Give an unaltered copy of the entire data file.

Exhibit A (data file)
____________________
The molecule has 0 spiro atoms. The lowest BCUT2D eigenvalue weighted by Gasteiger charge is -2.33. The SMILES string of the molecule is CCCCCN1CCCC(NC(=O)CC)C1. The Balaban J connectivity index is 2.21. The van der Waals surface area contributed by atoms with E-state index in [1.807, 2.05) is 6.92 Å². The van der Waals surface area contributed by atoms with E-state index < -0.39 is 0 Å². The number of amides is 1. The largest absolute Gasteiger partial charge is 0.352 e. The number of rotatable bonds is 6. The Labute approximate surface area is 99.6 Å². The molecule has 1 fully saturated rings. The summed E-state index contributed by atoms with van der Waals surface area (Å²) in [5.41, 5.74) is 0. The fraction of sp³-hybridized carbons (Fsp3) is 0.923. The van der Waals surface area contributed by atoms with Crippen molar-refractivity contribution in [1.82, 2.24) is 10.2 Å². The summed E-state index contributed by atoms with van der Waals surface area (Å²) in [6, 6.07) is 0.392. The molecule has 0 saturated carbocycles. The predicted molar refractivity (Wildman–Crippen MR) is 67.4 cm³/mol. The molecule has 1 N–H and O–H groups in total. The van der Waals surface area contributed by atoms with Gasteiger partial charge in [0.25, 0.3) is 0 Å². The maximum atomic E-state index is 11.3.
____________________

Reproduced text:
The molecule has 0 spiro atoms. The lowest BCUT2D eigenvalue weighted by Gasteiger charge is -2.33. The SMILES string of the molecule is CCCCCN1CCCC(NC(=O)CC)C1. The Balaban J connectivity index is 2.21. The van der Waals surface area contributed by atoms with E-state index in [1.807, 2.05) is 6.92 Å². The van der Waals surface area contributed by atoms with E-state index < -0.39 is 0 Å². The number of amides is 1. The largest absolute Gasteiger partial charge is 0.352 e. The number of rotatable bonds is 6. The Labute approximate surface area is 99.6 Å². The molecule has 1 fully saturated rings. The summed E-state index contributed by atoms with van der Waals surface area (Å²) in [5.41, 5.74) is 0. The fraction of sp³-hybridized carbons (Fsp3) is 0.923. The van der Waals surface area contributed by atoms with Crippen molar-refractivity contribution in [1.82, 2.24) is 10.2 Å². The summed E-state index contributed by atoms with van der Waals surface area (Å²) in [6, 6.07) is 0.392. The molecule has 0 saturated carbocycles. The predicted molar refractivity (Wildman–Crippen MR) is 67.4 cm³/mol. The molecule has 1 N–H and O–H groups in total. The van der Waals surface area contributed by atoms with Gasteiger partial charge in [0.25, 0.3) is 0 Å². The maximum atomic E-state index is 11.3.